So. Who is? Well, there are a lot of choices, both in life and in fiction.
There's "Father O'Shea," the missionary to China played by Humphrey Bogart in The Left Hand of God. He's really a downed airman, hiding from the bad guys -- at least until a pretty young nurse catches his eye. Great movie.
Yet we confess an even deeper partiality for the mysterious abbe who dismounts from his horse in Chapter 26 of The Count of Monte Cristo. In all the world of pulp adventure, there are very few books as dear to our hearts as Monte Cristo, in part because the book has a surprisingly powerful theological subtext, and in part because Dumas rocks. The guy just rocks. The idea image of poor revenge-bent Edmond Dantes disguising himself in a soutane and biretta as he prepares to play God with the lives of his enemies gives us a perverse and unholy thrill.
But El Numero Uno, in our book, is not a fictional character at all, except in the sense that virtually nothing he ever said about himself was true. He was a flesh-and-blood man, and a curious third-tier novelist, but he was also a man so possessed by his own inner demons that his life -- as well as his writing -- became simultaneously a sin and a confession.
We mean, of course, Baron Corvo.
Frederick Rolfe (1860-1913) was a failure by any reasonable standard. He taught school for a while, and they fired him; he wanted to be a Roman Catholic priest, but was repeatedly blocked by any bishop or theological college with the least bit of sense. He wasn't even much good as a beggar -- one of his more lurid literary remains is a series of semi-pornographic letters, intended to entice a wealthy benefactor into supporting his life in Venice. They failed.
His biography is a long series of firings, evictions, inept confidence games and virulent recriminations. Rolfe was a master of the poison pen, or at any rate he would have been if his endless attacks had ever actually harmed anybody. In truth, he was so disreputable a character that we imagine a letter to the Times calling you a villain, with his name below it, probably bought you a round of drinks at the club.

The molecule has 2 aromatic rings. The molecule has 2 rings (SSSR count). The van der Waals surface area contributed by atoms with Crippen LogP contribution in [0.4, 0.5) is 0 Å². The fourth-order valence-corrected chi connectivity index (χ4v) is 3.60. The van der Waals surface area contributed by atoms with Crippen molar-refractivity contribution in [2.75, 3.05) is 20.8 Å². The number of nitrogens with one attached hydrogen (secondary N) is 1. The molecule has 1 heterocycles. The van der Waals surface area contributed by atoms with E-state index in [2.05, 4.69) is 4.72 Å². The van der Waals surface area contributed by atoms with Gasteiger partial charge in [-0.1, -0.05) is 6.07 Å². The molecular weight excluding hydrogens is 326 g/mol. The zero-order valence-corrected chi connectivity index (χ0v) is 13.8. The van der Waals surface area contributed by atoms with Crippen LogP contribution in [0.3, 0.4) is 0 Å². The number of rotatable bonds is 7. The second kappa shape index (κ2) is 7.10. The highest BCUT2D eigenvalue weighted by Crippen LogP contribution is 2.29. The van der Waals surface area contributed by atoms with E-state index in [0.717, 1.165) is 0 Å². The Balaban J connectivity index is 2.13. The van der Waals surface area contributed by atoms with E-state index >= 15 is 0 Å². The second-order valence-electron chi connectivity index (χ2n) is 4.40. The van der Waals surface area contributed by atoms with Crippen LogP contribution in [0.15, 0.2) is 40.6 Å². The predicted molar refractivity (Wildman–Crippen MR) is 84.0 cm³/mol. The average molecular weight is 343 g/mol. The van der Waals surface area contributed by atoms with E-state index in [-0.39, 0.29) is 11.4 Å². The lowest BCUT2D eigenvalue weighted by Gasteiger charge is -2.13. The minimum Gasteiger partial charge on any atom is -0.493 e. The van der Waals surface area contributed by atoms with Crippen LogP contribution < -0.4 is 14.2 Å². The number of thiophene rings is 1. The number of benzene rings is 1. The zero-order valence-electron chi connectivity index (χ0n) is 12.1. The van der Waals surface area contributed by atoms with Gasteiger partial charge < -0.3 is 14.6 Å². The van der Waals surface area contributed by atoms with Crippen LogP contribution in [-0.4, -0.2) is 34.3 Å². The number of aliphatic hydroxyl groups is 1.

As a writer, Rolfe -- who signed himself by any number of names, most famously "Fr. Rolfe" -- get it? -- was part of that crazy fin-de-siecle crowd. You know: Oscar Wilde, J.K. Huysmans, the Yellow Book and all that. He wasn't the most distinguished, by any means. But his stories and novels were published, which is something. After his death, they began to attract collectors and readers. (The tendency to make cultic objects of "forgotten" gay writers probably didn't hurt). Over the years, he has come to be seen as a significant, if not especially important, Modernist. Think of the Sitwells, or somebody on that order. The story has been told by A.J.A. Symons and then, as more information came to light, by Cecil Woolf and Brocard Sewell. Rolfe, and especially his vengeance-seeking toxicity, is claimed as an inspiration by the occasional oddball, like Alexander Theroux. (Who, for the record, is a far more interesting writer than his more famous brother Paul.).
Rolfe -- or Corvo; he claimed that the title was legally his, after he was adopted by an Italian duchess -- liked to be photographed in clerical attire, even though he wasn't a cleric. His most famous book is Hadrian the Seventh, about an obscure Englishman who has been rejected in his aspirations to the priesthood, but who is nonethless made pope. (Papal trivium: the actual Hadrian IV was Nicholas Breakspear, the only English pope). The idea is every Anglophone presbyter's occasional fantasy -- come on, admit it. Who hasn't started a sentence with, "When they make me pope," smiling wrily at the very thought? (We've caught Zulhlsdorf doing it at least once recently, but we're not even sure he's smiling wrily.) It became a stage play in the 1960s, and apparently did okay.
We at the Egg have skimmed Hadrian from time to time, but never read it through. It is slow going, and copies are hard to come by. You can read it online here, but we can't imagine reading it online. The book requires long hours on a train, or a week of savage rains beating against your remote cottage on a cliff overlooking the ocean. And somebody sitting quietly nearby who will enjoy the funniest parts, when you read them aloud.
Rolfe wound up in Venice, living in poverty and squalor, friendless, and dying very young. His story is sad, and no less sad because he seems to have inflicted every wound upon himself. But at the same time, his story is funny too, if you are the sort of person who likes to walk through an old graveyard and laugh at the cleverest inscriptions. And who doesn't?
So, sure, that forger is neat, and the fictional characters are cool. But until somebody more tragicomically grandiose comes along, we'll call Fr. Rolfe our very favorite fake priest.